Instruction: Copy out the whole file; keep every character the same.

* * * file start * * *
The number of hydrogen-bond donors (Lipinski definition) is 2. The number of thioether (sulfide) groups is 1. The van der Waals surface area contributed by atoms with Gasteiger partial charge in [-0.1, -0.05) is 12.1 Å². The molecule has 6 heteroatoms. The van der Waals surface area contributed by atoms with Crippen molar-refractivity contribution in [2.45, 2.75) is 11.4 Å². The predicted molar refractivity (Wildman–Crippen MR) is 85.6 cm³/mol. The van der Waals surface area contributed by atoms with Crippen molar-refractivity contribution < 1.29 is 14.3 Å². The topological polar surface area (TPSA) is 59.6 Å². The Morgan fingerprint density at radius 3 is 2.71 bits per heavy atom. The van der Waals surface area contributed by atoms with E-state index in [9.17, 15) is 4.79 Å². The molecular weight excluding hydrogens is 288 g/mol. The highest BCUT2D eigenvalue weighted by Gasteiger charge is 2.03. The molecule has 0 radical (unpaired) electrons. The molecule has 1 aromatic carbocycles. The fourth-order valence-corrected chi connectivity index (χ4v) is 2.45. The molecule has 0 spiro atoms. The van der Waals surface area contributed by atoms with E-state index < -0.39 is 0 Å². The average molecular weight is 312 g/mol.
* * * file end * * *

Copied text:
The number of hydrogen-bond donors (Lipinski definition) is 2. The number of thioether (sulfide) groups is 1. The van der Waals surface area contributed by atoms with Gasteiger partial charge in [-0.1, -0.05) is 12.1 Å². The molecule has 6 heteroatoms. The van der Waals surface area contributed by atoms with Crippen molar-refractivity contribution in [2.45, 2.75) is 11.4 Å². The predicted molar refractivity (Wildman–Crippen MR) is 85.6 cm³/mol. The van der Waals surface area contributed by atoms with Crippen molar-refractivity contribution < 1.29 is 14.3 Å². The topological polar surface area (TPSA) is 59.6 Å². The Morgan fingerprint density at radius 3 is 2.71 bits per heavy atom. The van der Waals surface area contributed by atoms with E-state index in [9.17, 15) is 4.79 Å². The molecular weight excluding hydrogens is 288 g/mol. The highest BCUT2D eigenvalue weighted by Gasteiger charge is 2.03. The molecule has 0 radical (unpaired) electrons. The molecule has 1 aromatic carbocycles. The fourth-order valence-corrected chi connectivity index (χ4v) is 2.45. The molecule has 0 spiro atoms. The van der Waals surface area contributed by atoms with E-state index < -0.39 is 0 Å². The average molecular weight is 312 g/mol.